Tim Cook, the chief executive officer of Apple Inc., is one of the most influential CEOs of all time. Recently, he was ranked No. 4 in a list of the world’s best CEOs for 2023 in the CEOWORLD magazine. One attribute he possesses that distinguishes him from other leaders is his listening skills. Most people who have been in a meeting room with Tim recount him maintaining deliberate periods of silence in meetings where he listens without interrupting or reacting whatsoever. However, he is the exception, not the rule.
Two out of every three (63%) workers, globally, feel that their managers or employers fail to just listen. In India 17 out of every 20 employees (86%) hold this view. Amongst the younger workers a whooping 93% hold this view – the highest of any country surveyed. This perhaps begs the question – is listening a skill that can be developed? And if it is – is there enough opportunity to do so?
While there is a lot of research on developing the skill to listen, but the opportunity to practice listening is less. In 2015, a study of business schools found that while 78% of schools list “Presenting” as a learning goal, only 11% listed “Listening” as one. Even with ample opportunity to practice, managers may be faced with the challenge of deciphering the most effective way to listen across multicultural and multi-generational workplaces.
Helping managers understand and appreciate the nuances of effective listening can help them build more successful relationships at work. The 3 nuances that managers can pay more attention to, to become better listeners are.
- What are you listening to? What is being said or the manner in which it is said. Managers will concur that younger employees or those working in particular sectors tend to “say what they mean” more frequently. Whereas in certain teams, context and body language, rather than words, might be significantly more useful in comprehending what an employee is saying.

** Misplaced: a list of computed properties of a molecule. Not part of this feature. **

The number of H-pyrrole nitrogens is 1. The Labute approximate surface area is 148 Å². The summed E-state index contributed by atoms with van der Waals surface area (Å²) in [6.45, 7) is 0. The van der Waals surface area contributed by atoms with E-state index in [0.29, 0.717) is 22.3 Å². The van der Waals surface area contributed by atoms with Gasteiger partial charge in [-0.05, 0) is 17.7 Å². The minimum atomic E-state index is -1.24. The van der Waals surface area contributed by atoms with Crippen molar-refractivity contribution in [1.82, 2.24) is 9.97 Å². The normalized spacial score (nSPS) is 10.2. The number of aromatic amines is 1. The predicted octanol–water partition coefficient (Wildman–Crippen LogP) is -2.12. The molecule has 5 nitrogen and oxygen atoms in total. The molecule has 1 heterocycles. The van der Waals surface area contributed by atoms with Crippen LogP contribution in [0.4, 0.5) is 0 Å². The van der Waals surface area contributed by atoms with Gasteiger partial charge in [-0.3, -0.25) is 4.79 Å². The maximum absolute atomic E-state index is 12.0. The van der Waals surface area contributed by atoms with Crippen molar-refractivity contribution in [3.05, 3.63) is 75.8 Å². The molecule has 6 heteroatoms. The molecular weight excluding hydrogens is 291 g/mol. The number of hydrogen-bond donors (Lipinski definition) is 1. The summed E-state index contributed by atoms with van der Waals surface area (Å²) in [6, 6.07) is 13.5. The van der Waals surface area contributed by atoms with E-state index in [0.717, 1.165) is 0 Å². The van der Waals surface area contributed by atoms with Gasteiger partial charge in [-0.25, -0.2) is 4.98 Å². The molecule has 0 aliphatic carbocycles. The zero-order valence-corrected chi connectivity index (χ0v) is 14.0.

- How much to pause while responding? Some workplace cultures accept interrupting someone mid-sentence to make a point, common and normal. It is not taken as a sign of the other person not listening to what is being said. Whereas letting the other person finish before you respond is seen as a marker for active listening.
- What purpose should listening serve? This is a tricky one – for managers the purpose of listening is usually to build consensus or agreement. Whereas most employees report that if they feel heard and understood, they feel comfortable committing to a decision that they may have originally disagreed with.
An effective way to check active listening in the organisation, is to check if senior management is taken by surprise by the nature of feedback received from employees. Leaders in great workplaces are usually aware of challenges and issues faced by their employees. In these organisations, feedback surveys serve the purpose of validating issues leaders have been hearing in their rather than a tool of discovering employee challenges. When leaders are surprised by survey feedback it is an indicator of gaps in the listening at the senior most level of the organisation. And since culture flows from the top, this could be an indicator of an organisation wide problem.